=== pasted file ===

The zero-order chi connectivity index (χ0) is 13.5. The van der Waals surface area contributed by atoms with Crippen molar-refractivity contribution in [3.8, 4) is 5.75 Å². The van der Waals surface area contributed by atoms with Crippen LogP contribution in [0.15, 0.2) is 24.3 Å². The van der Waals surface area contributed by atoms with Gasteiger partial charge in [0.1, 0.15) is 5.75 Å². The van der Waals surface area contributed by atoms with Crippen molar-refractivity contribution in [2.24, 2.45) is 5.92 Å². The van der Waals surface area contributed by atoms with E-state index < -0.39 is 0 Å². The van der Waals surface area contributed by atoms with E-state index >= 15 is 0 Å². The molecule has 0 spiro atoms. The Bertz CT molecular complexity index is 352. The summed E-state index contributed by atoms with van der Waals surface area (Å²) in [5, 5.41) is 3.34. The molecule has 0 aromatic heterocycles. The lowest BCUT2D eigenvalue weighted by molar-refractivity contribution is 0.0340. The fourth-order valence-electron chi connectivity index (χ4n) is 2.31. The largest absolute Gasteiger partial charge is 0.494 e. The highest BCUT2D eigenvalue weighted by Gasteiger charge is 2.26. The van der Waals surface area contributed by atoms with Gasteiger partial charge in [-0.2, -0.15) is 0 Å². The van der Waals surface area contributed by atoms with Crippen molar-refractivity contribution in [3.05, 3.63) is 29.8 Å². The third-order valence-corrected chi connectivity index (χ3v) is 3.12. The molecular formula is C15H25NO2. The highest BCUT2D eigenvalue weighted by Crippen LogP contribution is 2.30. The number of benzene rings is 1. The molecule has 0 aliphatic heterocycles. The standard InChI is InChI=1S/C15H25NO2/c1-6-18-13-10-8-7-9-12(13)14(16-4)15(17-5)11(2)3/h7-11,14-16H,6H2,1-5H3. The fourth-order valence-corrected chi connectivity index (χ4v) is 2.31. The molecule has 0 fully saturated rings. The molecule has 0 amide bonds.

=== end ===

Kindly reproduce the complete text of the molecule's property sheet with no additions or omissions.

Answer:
The zero-order chi connectivity index (χ0) is 13.5. The van der Waals surface area contributed by atoms with Crippen molar-refractivity contribution in [3.8, 4) is 5.75 Å². The van der Waals surface area contributed by atoms with Crippen LogP contribution in [0.15, 0.2) is 24.3 Å². The van der Waals surface area contributed by atoms with Gasteiger partial charge in [0.1, 0.15) is 5.75 Å². The van der Waals surface area contributed by atoms with Crippen molar-refractivity contribution in [2.24, 2.45) is 5.92 Å². The van der Waals surface area contributed by atoms with E-state index < -0.39 is 0 Å². The van der Waals surface area contributed by atoms with E-state index >= 15 is 0 Å². The molecule has 0 spiro atoms. The Bertz CT molecular complexity index is 352. The summed E-state index contributed by atoms with van der Waals surface area (Å²) in [5, 5.41) is 3.34. The molecule has 0 aromatic heterocycles. The lowest BCUT2D eigenvalue weighted by molar-refractivity contribution is 0.0340. The fourth-order valence-electron chi connectivity index (χ4n) is 2.31. The largest absolute Gasteiger partial charge is 0.494 e. The highest BCUT2D eigenvalue weighted by Gasteiger charge is 2.26. The van der Waals surface area contributed by atoms with Gasteiger partial charge in [-0.2, -0.15) is 0 Å². The van der Waals surface area contributed by atoms with Crippen molar-refractivity contribution in [3.05, 3.63) is 29.8 Å². The third-order valence-corrected chi connectivity index (χ3v) is 3.12. The molecular formula is C15H25NO2. The highest BCUT2D eigenvalue weighted by Crippen LogP contribution is 2.30. The number of benzene rings is 1. The molecule has 0 aliphatic heterocycles. The standard InChI is InChI=1S/C15H25NO2/c1-6-18-13-10-8-7-9-12(13)14(16-4)15(17-5)11(2)3/h7-11,14-16H,6H2,1-5H3. The fourth-order valence-corrected chi connectivity index (χ4v) is 2.31. The molecule has 0 fully saturated rings. The molecule has 0 amide bonds.